French Revolution - Richard Muvdi Western Civ. II Prof....

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Richard Muvdi Western Civ. II Prof. Lesko February 29, 2008 Quiz #4 In the 18 th century, the traditional rulers of Europe- the kings, aristocrats, and clergy, despised the French Revolution because it was the final blow that ended their hierarchical titles. When the revolutionaries executed Louis XVI, confiscated the church’s land, and ended the privileges instilled in the aristocracy, and instituted the Reign of Terror that was the end of the old France. The conservatives found a political philosophy to counter the thoughts of the Enlightenment. In Edmund Burke’s Reflections on the Revolution in France he played a key role in shaping the ideas of conservatism. Burke wanted to warn his fellow countrymen how dangerous the revolutionaries’ ideology was. Burke predicted that the Revolution would lead to a military dictatorship and terror among the citizens. Burke thought of the revolutionaries as “fanatics armed with abstract ideas divorced from historical experience” and that they had led France to an unneeded revolution. He developed a political philosophy that opposed the ideology of the Enlightenment and the Revolution. The Continental Reactionaries, Joseph de Maistre and Vicomte Louis de Bonald also despised the French Revolution. De Maistre denounced the ideas of the revolution saying that they were “insurrections against God”. In his Reflections on the State of France he argued with the philosophes of the French Revolution who he blamed for instigating the whole Revolution. He denounced the whole idea of political of religious liberalism. He thought of the Revolution as some kind of “satanic evil” that needed to be removed from the culture of Christian Europe. De Bonald, like De Maistre, readily defended the monarchy and attacked the ideas of the Enlightenment as “an enemy of faith”. His religious and political beliefs can be summarized in this famous quote, “When God wished to punish France,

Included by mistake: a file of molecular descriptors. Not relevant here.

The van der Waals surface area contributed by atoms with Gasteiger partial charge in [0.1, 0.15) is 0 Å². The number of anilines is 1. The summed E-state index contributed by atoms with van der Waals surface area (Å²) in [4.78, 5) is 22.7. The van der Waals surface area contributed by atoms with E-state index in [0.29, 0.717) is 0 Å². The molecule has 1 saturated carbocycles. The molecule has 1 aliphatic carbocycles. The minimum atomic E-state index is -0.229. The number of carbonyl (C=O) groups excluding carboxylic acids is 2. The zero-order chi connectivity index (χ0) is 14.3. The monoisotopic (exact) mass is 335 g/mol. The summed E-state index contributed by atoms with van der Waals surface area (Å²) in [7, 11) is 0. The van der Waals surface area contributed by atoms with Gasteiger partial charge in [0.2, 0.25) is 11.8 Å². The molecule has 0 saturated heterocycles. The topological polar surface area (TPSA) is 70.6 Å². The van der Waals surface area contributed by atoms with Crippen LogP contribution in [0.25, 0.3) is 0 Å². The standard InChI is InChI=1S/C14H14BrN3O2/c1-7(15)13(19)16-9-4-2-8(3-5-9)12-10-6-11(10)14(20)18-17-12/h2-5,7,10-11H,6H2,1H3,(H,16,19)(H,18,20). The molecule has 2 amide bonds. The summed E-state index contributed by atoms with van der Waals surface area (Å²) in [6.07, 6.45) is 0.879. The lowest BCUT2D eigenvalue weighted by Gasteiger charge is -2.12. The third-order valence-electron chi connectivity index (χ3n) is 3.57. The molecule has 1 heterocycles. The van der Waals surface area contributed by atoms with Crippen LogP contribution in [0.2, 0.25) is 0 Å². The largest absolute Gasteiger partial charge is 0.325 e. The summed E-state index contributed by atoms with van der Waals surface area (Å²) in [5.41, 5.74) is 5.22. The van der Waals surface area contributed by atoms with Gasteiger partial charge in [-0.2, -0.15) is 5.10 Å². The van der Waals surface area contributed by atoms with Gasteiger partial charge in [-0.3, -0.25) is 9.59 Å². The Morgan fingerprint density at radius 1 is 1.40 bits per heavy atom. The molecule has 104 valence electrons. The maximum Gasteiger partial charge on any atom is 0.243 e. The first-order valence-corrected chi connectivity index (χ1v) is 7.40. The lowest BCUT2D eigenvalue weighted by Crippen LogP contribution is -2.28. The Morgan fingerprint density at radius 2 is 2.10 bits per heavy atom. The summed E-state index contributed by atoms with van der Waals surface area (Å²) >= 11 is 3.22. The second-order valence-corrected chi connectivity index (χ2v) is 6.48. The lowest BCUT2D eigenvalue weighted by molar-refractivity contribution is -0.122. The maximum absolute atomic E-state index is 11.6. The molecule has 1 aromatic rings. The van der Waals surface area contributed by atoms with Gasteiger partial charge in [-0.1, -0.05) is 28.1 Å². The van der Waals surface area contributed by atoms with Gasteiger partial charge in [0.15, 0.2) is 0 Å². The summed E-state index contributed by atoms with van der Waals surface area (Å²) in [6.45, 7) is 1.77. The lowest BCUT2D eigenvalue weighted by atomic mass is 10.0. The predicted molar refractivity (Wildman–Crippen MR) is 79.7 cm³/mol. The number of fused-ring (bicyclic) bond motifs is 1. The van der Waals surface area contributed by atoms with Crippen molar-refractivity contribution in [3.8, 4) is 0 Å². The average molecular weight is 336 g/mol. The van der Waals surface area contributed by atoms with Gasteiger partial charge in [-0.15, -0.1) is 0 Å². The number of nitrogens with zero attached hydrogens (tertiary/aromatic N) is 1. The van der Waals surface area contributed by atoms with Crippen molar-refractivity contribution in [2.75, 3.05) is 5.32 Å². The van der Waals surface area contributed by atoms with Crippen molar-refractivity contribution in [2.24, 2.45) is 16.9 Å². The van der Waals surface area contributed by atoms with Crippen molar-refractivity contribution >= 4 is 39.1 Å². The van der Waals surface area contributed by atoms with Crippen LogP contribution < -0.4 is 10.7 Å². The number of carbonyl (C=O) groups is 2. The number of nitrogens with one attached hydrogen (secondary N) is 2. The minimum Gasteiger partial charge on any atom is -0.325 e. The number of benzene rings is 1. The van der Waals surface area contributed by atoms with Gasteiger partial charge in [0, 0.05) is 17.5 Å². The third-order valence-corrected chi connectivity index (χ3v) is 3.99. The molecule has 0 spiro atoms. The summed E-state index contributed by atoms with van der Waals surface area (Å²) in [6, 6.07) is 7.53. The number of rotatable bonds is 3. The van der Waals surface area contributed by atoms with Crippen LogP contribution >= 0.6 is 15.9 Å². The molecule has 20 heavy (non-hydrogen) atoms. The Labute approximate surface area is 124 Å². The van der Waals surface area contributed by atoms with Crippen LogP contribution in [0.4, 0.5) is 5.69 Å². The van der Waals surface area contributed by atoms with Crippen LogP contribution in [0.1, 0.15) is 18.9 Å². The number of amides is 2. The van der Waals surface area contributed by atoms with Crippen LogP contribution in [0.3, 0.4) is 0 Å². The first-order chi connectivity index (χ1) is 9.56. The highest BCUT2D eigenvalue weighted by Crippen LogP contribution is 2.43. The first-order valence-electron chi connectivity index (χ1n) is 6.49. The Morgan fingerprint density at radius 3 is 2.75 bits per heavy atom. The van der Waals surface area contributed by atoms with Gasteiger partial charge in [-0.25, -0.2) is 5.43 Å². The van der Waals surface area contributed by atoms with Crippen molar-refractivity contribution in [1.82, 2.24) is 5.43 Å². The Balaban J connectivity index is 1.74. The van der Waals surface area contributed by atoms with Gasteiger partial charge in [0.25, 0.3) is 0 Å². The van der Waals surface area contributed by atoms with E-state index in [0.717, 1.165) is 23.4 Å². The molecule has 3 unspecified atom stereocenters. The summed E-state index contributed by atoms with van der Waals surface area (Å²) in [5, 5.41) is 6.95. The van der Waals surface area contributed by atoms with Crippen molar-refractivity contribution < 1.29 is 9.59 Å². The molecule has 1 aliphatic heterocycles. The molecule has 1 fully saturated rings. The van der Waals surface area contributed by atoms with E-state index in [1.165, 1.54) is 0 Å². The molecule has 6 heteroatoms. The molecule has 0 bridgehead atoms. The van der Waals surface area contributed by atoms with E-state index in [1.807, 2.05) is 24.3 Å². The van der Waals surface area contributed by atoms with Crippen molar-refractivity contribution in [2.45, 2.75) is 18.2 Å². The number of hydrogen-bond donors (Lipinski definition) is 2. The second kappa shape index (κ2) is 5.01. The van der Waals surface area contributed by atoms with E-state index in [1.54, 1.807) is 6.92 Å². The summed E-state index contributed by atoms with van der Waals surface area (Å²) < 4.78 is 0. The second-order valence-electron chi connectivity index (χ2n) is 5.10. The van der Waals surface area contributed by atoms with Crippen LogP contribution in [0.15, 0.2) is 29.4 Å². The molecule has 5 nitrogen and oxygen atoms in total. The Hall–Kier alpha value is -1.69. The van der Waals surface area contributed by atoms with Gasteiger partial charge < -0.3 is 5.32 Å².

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he took away the Bourbon from her governance.” The philosophes and the revolutionaries envisioned a community that was free and independent. Conservatives, however, believed that the individual citizen could only function well as part of a social group, i.e. family, church, or the state, but alone the individual would be selfish and frail. They believed that through a social group, the individual could learn manners and cooperation. The conservatives feared that the revolutionaries would dissolve society into severed parts. Also, they thought that individualism would put at risk social stability, destroy the obedience to the laws, and break society into “self- seeking atoms”. The conservatives holding the belief that the community was much more important than the individual, they rejected the philosophy of natural rights. They believed that the state would always remember the needs of the community, there where no individual rights but on the rights of the French, the English etc. determined by the independent state. Conservatives viewed equality as another harmful concept that contradicted all historical
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French Revolution - Richard Muvdi Western Civ. II Prof....

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